A sense of place: Beals Island students compare past with present through pictures

Chris Crowley shows parents and friends the changes in Beals Island Friday night at a special showing of a photographic research exhibit created by his seventh and eighth grade students at Beals Elementary School. The students used postcards from the Penobscot Marine Museum's collection and took photographs of how the historic sites looked today. They also interviewed members of the Beals Historical Society about the changes. "This project was a real discovery for the kids," Kevin Johnson of the PMM said. "When you are young, you think where you live was always like it is now. This is a great way to learn history and gain a sense of place."
Chris Crowley shows parents and friends the changes in Beals Island Friday night at a special showing of a photographic research exhibit created by his seventh and eighth grade students at Beals Elementary School. The students used postcards from the Penobscot Marine Museum's collection and took photographs of how the historic sites looked today. They also interviewed members of the Beals Historical Society about the changes. "This project was a real discovery for the kids," Kevin Johnson of the PMM said. "When you are young, you think where you live was always like it is now. This is a great way to learn history and gain a sense of place."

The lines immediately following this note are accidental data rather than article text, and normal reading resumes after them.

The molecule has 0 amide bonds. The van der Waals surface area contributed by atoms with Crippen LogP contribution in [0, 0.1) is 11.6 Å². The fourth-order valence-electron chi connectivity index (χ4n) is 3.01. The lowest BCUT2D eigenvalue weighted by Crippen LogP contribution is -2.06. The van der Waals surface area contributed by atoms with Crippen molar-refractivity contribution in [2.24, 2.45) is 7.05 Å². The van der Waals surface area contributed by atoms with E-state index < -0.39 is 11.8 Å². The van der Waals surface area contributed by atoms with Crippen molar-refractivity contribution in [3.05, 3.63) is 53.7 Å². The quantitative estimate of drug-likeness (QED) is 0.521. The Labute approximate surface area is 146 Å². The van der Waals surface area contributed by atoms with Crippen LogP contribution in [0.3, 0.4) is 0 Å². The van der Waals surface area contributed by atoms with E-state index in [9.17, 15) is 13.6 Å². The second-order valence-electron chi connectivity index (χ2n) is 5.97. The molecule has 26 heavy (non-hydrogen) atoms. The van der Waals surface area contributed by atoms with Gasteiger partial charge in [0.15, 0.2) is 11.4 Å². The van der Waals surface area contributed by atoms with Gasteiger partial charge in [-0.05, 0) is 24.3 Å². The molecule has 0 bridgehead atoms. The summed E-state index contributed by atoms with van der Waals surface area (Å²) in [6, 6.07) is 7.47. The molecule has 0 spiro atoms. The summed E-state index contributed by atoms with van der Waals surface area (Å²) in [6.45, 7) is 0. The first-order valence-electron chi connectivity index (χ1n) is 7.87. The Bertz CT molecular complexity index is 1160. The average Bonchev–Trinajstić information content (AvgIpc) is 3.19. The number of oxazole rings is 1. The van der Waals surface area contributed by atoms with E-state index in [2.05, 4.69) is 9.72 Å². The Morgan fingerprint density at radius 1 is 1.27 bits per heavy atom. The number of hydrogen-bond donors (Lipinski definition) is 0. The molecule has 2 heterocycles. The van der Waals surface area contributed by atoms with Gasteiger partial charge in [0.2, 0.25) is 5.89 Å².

Posted April 16, 2011, at 2:38 p.m.
Last modified April 17, 2011, at 1:57 p.m.
A postcard from the Penobscot Marine Museum's collection of more than 100,000 images shows Elm Street on Beals Island as it looked at the turn of the 20th century. To the right is the cemetery where the island's first resident, Manwarren Beal, is buried.
Courtesy of Eastern Illustrated Postcard Co.
A postcard from the Penobscot Marine Museum's collection of more than 100,000 images shows Elm Street on Beals Island as it looked at the turn of the 20th century. To the right is the cemetery where the island's first resident, Manwarren Beal, is buried.
A photograph taken by Beals Island students last fall of the same location on Elm Street. &quotWhat surprised me is how many more trees we have now," Kasden Beal, 14, said about the pictures.
Courtsey of Beals Island students
A photograph taken by Beals Island students last fall of the same location on Elm Street. "What surprised me is how many more trees we have now," Kasden Beal, 14, said about the pictures.

BEALS ISLAND, Maine — It was a study in contrasts Friday night at Beals Elementary School. Seven students that make up the school’s seventh- and eighth-grade classes unveiled a “Then and Now” project they had been working on since fall.

Using photographic images, many from historic postcards, the students contrasted locations on Beals Island from the 1800s and early 1900s with the same views today.

Some were immediately striking: A photograph of the village school from the 1800s was displayed next to a photograph of a parking lot — the same site.